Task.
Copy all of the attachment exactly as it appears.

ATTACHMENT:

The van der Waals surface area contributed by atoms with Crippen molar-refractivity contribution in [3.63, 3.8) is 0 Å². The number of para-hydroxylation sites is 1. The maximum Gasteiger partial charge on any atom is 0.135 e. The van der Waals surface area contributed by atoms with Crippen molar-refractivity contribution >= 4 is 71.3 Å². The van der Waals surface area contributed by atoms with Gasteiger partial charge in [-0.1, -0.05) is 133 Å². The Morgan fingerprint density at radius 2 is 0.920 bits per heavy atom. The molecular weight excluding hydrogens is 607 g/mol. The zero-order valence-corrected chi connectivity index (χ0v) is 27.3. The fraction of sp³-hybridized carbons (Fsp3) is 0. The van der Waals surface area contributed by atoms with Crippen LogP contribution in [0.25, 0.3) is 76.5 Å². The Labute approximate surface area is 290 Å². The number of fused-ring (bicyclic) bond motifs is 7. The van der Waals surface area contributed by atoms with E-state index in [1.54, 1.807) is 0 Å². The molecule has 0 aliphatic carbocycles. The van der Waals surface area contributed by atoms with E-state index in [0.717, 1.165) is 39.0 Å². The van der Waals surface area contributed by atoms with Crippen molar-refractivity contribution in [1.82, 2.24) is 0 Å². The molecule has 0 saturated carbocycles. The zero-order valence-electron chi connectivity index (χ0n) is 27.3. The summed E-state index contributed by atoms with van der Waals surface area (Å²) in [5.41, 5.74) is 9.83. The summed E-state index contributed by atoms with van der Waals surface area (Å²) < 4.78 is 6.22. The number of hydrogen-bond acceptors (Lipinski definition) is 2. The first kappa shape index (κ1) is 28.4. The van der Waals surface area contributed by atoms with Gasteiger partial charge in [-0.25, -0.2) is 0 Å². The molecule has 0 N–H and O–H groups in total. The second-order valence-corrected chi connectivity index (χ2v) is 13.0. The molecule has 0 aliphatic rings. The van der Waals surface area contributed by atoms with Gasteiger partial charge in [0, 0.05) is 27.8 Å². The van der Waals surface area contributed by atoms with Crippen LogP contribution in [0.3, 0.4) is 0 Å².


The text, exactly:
The van der Waals surface area contributed by atoms with Crippen molar-refractivity contribution in [3.63, 3.8) is 0 Å². The number of para-hydroxylation sites is 1. The maximum Gasteiger partial charge on any atom is 0.135 e. The van der Waals surface area contributed by atoms with Crippen molar-refractivity contribution >= 4 is 71.3 Å². The van der Waals surface area contributed by atoms with Gasteiger partial charge in [-0.1, -0.05) is 133 Å². The Morgan fingerprint density at radius 2 is 0.920 bits per heavy atom. The molecular weight excluding hydrogens is 607 g/mol. The zero-order valence-corrected chi connectivity index (χ0v) is 27.3. The fraction of sp³-hybridized carbons (Fsp3) is 0. The van der Waals surface area contributed by atoms with Crippen LogP contribution in [0.25, 0.3) is 76.5 Å². The Labute approximate surface area is 290 Å². The number of fused-ring (bicyclic) bond motifs is 7. The van der Waals surface area contributed by atoms with E-state index in [1.54, 1.807) is 0 Å². The molecule has 0 aliphatic carbocycles. The van der Waals surface area contributed by atoms with E-state index in [0.717, 1.165) is 39.0 Å². The van der Waals surface area contributed by atoms with Crippen molar-refractivity contribution in [1.82, 2.24) is 0 Å². The molecule has 0 saturated carbocycles. The zero-order valence-electron chi connectivity index (χ0n) is 27.3. The summed E-state index contributed by atoms with van der Waals surface area (Å²) in [5.41, 5.74) is 9.83. The summed E-state index contributed by atoms with van der Waals surface area (Å²) < 4.78 is 6.22. The number of hydrogen-bond acceptors (Lipinski definition) is 2. The first kappa shape index (κ1) is 28.4. The van der Waals surface area contributed by atoms with Gasteiger partial charge in [-0.25, -0.2) is 0 Å². The molecule has 0 N–H and O–H groups in total. The second-order valence-corrected chi connectivity index (χ2v) is 13.0. The molecule has 0 aliphatic rings. The van der Waals surface area contributed by atoms with Gasteiger partial charge in [0, 0.05) is 27.8 Å². The van der Waals surface area contributed by atoms with Crippen LogP contribution in [0.3, 0.4) is 0 Å².